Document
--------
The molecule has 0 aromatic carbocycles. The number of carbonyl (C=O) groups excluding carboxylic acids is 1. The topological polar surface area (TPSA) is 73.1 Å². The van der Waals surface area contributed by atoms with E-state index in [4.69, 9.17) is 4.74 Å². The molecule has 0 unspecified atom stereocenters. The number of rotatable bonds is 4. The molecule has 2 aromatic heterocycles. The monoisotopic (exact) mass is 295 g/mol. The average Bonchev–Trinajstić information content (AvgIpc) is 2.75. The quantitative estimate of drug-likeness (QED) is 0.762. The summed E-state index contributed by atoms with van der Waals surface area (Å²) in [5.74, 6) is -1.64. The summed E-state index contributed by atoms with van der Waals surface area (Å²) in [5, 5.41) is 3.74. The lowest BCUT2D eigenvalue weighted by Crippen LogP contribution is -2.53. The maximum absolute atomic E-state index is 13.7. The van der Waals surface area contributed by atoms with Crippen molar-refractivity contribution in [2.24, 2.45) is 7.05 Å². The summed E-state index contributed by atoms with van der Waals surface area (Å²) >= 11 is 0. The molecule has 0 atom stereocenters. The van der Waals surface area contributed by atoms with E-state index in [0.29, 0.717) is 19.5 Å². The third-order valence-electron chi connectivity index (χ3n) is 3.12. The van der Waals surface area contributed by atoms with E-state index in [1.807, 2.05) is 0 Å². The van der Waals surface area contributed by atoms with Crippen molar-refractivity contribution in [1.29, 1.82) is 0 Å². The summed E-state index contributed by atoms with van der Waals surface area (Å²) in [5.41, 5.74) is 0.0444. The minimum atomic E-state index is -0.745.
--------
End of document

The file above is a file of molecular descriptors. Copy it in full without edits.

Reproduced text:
The molecule has 0 aromatic carbocycles. The number of carbonyl (C=O) groups excluding carboxylic acids is 1. The topological polar surface area (TPSA) is 73.1 Å². The van der Waals surface area contributed by atoms with E-state index in [4.69, 9.17) is 4.74 Å². The molecule has 0 unspecified atom stereocenters. The number of rotatable bonds is 4. The molecule has 2 aromatic heterocycles. The monoisotopic (exact) mass is 295 g/mol. The average Bonchev–Trinajstić information content (AvgIpc) is 2.75. The quantitative estimate of drug-likeness (QED) is 0.762. The summed E-state index contributed by atoms with van der Waals surface area (Å²) in [5.74, 6) is -1.64. The summed E-state index contributed by atoms with van der Waals surface area (Å²) in [5, 5.41) is 3.74. The lowest BCUT2D eigenvalue weighted by Crippen LogP contribution is -2.53. The maximum absolute atomic E-state index is 13.7. The van der Waals surface area contributed by atoms with Crippen molar-refractivity contribution in [2.24, 2.45) is 7.05 Å². The summed E-state index contributed by atoms with van der Waals surface area (Å²) >= 11 is 0. The molecule has 0 atom stereocenters. The van der Waals surface area contributed by atoms with E-state index in [0.29, 0.717) is 19.5 Å². The third-order valence-electron chi connectivity index (χ3n) is 3.12. The van der Waals surface area contributed by atoms with E-state index in [1.807, 2.05) is 0 Å². The van der Waals surface area contributed by atoms with Crippen molar-refractivity contribution in [1.29, 1.82) is 0 Å². The summed E-state index contributed by atoms with van der Waals surface area (Å²) in [5.41, 5.74) is 0.0444. The minimum atomic E-state index is -0.745.